Oklahoma redshirt freshman left tackle Orlando Brown has been in the spotlight for the last two weeks – for good or for bad. He’s helped shut down some of the top pass rushers in the nation, including Baylor’s Shawn Oakman and TCU’s Josh Carraway.
He’s also been the victim of himself, committing multiple after-the-play penalties that cost the Sooners points at times.
Brown has his toughest matchup of the season in Bedlam though. He’ll face Oklahoma State’s Emmanuel Ogbah, arguably the best defensive end in the nation. For now, Oklahoma will take the good – the natural ability to play left tackle at an elite level – with whatever come with it.
“He’s young, but the thing is, he’s aggressive,” Oklahoma offensive coordinator Lincoln Riley said. “I’d sure rather have to pull the reins on him than have to spur him. We don’t have to spur him. He’s aggressive. He brings an attitude to it.
“Does he have to learn to control it at times? Yes. Can he not make the same mistakes that made over and over, as far as that? Yes. But he’ll grow into that. He’s done everything we’ve asked him to do. He’s played very well for a freshman at the toughest position in football. We expect he’ll continue to do that.”
But this week’s match-up can’t afford any bad decisions. Brown wouldn’t go so far as to say Ogbah was the most complete defensive end that he’s faced, but Brown did say that Ogbah has a style all his own.
“He’s definitely one of the best that we’re going to see or we’ve seen up to this point already,” Brown said. “Definitely a great speed guy. Strong, strong player. I think his numbers speak for themselves.”
This season, Ogbah has at least half a sack in all but one game. He has a sack in 16 of Oklahoma State’s past 19 games. He has 12 sacks this season – 2.5 more than any other player in the Big 12 – and is third in the nation.
Brown expects to be one-on-one against Ogbah on just about every play. Part of that is because of Oklahoma State’s overall pass rush, which is ranked second in the Big 12. The other part is the natural nature of the position. As a left tackle, he’s usually left on an island.
Brown doesn’t mind the reputation that he’s gaining, but he knows that he has to keep his emotions in check.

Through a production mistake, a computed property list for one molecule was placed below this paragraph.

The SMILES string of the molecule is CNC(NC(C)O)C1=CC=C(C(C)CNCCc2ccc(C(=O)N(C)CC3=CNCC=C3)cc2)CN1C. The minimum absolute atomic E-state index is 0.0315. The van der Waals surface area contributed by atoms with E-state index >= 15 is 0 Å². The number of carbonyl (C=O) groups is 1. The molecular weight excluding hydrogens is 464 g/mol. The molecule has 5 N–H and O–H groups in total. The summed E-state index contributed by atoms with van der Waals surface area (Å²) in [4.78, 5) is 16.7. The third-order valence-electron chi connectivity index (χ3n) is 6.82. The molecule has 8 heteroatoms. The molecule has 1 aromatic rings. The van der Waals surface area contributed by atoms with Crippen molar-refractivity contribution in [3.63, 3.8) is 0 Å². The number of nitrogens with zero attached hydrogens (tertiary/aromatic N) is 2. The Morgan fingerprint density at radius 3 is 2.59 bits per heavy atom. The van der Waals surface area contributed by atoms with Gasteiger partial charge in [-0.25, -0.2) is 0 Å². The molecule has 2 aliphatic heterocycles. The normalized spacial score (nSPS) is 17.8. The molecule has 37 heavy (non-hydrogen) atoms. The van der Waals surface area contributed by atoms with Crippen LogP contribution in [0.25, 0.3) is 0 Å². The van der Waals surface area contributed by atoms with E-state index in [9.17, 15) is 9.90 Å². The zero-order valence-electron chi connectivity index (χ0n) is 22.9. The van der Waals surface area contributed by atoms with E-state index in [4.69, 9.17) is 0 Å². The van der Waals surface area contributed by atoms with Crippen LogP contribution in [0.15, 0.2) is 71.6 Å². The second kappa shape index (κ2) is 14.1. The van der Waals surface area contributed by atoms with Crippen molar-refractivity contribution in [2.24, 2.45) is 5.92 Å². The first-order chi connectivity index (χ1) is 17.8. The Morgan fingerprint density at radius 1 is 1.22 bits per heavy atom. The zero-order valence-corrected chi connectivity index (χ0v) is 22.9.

“I just have to control it,” Brown said. “I don’t mind being known as an aggressive player. I just don’t want to be known as a stupid player.”
That is the main battle this weekend. Here’s a quick look at a few other key spots:
When Oklahoma has the ball. . .
Baker Mayfield vs. Oklahoma State’s secondary
First, Mayfield has to beat his concussion that lingers. He’s cleared every test, but there can still be setbacks. Oklahoma needs him to play. If he plays, Mayfield has the chance for a big day against a pass defense that ranks in the bottom half of the Big 12 Conference.
Against the three teams with a better statistical passing offense than Oklahoma, the Cowboys have allowed an average of 439 yards and three touchdowns per game. Mayfield’s only better performance than that was against Tulsa. That type of game would be a Heisman statement.
Oklahoma’s fumbling woes haven’t gone away, but the Sooners are forcing more turnovers now than they did through the early part of the season. Oklahoma State has never stopped creating turnovers. It has a conference-leading +1.36 turnover margin per game.
It’s always important to keep control of the ball, but what makes it vital in this game is the penchant of both teams to create big plays. A big turnover and a big play can create a tidal wave of emotion, especially in Boone Pickens Stadium. The Cowboys have 73 plays of at least 20 yards, averaging almost seven per game. They have 18 passing plays of more than 40 yards.
Oklahoma State has won 24 of its last 25 games when it didn’t commit a turnover. The Sooners can’t give it away either.
When Oklahoma State has the ball. . .
Oklahoma substitution packages vs. Oklahoma State’s two-quarterback system
The move of defensive coordinator Mike Stoops up into the press box wasn’t for this game specifically, but the most important strategic substitutions will take place in Bedlam. Miss one swap of J.W. Walsh and Mason Rudolph and the defensive packages that go with them and it’ll cost a defensive timeout at the very least. It could cost a touchdown.
Rudolph and Walsh are so different, and somehow Oklahoma State has made the two-quarterback system work. If the right defensive players aren’t out there, Walsh could run by them or Rudolph could hit a big play.
There’s a way to shut down both, and that falls first on Stoops.
Oklahoma State isn’t afraid to test the opposing secondary. The Cowboys have completed 61 passes of greater than 20 yards.
The offense starts with James Washington deep and David Glidden underneath. Marcell Ateman has stepped up to average more than 17 yards per catch. 10 players averaged at least 11 yards per reception. Thomas with shutdown ability and Sanchez with big interceptions: Oklahoma’s cornerbacks have shown the ability to shutdown receivers.
There will be a chance to do both and make a major statement Saturday.